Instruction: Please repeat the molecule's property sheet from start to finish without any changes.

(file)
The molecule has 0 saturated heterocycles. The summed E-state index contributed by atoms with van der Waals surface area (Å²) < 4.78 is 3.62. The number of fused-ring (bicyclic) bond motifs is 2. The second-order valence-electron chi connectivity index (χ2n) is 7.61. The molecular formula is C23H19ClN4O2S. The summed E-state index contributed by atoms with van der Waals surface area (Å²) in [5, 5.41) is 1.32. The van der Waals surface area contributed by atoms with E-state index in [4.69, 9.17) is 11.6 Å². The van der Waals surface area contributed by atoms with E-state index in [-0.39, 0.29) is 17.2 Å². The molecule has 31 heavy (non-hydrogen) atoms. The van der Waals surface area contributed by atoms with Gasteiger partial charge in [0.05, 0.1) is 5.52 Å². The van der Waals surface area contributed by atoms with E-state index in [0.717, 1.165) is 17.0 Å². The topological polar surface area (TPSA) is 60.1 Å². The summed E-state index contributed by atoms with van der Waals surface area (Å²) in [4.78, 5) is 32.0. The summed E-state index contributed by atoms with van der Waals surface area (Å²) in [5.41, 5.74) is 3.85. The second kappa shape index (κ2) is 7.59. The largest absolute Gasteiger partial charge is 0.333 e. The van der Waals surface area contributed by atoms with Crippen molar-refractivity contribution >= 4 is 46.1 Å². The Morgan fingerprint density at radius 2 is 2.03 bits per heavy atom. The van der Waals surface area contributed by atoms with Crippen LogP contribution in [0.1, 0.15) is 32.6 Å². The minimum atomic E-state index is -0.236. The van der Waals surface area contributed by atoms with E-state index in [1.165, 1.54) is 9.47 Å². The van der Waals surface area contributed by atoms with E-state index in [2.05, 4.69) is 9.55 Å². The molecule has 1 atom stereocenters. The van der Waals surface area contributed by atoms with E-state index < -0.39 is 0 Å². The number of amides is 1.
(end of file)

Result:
The molecule has 0 saturated heterocycles. The summed E-state index contributed by atoms with van der Waals surface area (Å²) < 4.78 is 3.62. The number of fused-ring (bicyclic) bond motifs is 2. The second-order valence-electron chi connectivity index (χ2n) is 7.61. The molecular formula is C23H19ClN4O2S. The summed E-state index contributed by atoms with van der Waals surface area (Å²) in [5, 5.41) is 1.32. The van der Waals surface area contributed by atoms with E-state index in [4.69, 9.17) is 11.6 Å². The van der Waals surface area contributed by atoms with E-state index in [-0.39, 0.29) is 17.2 Å². The molecule has 31 heavy (non-hydrogen) atoms. The van der Waals surface area contributed by atoms with Gasteiger partial charge in [0.05, 0.1) is 5.52 Å². The van der Waals surface area contributed by atoms with E-state index in [0.717, 1.165) is 17.0 Å². The topological polar surface area (TPSA) is 60.1 Å². The summed E-state index contributed by atoms with van der Waals surface area (Å²) in [4.78, 5) is 32.0. The summed E-state index contributed by atoms with van der Waals surface area (Å²) in [5.41, 5.74) is 3.85. The second kappa shape index (κ2) is 7.59. The largest absolute Gasteiger partial charge is 0.333 e. The van der Waals surface area contributed by atoms with Crippen molar-refractivity contribution >= 4 is 46.1 Å². The Morgan fingerprint density at radius 2 is 2.03 bits per heavy atom. The van der Waals surface area contributed by atoms with Crippen LogP contribution in [0.1, 0.15) is 32.6 Å². The minimum atomic E-state index is -0.236. The van der Waals surface area contributed by atoms with E-state index in [1.165, 1.54) is 9.47 Å². The van der Waals surface area contributed by atoms with E-state index in [2.05, 4.69) is 9.55 Å². The molecule has 1 atom stereocenters. The van der Waals surface area contributed by atoms with E-state index < -0.39 is 0 Å². The number of amides is 1.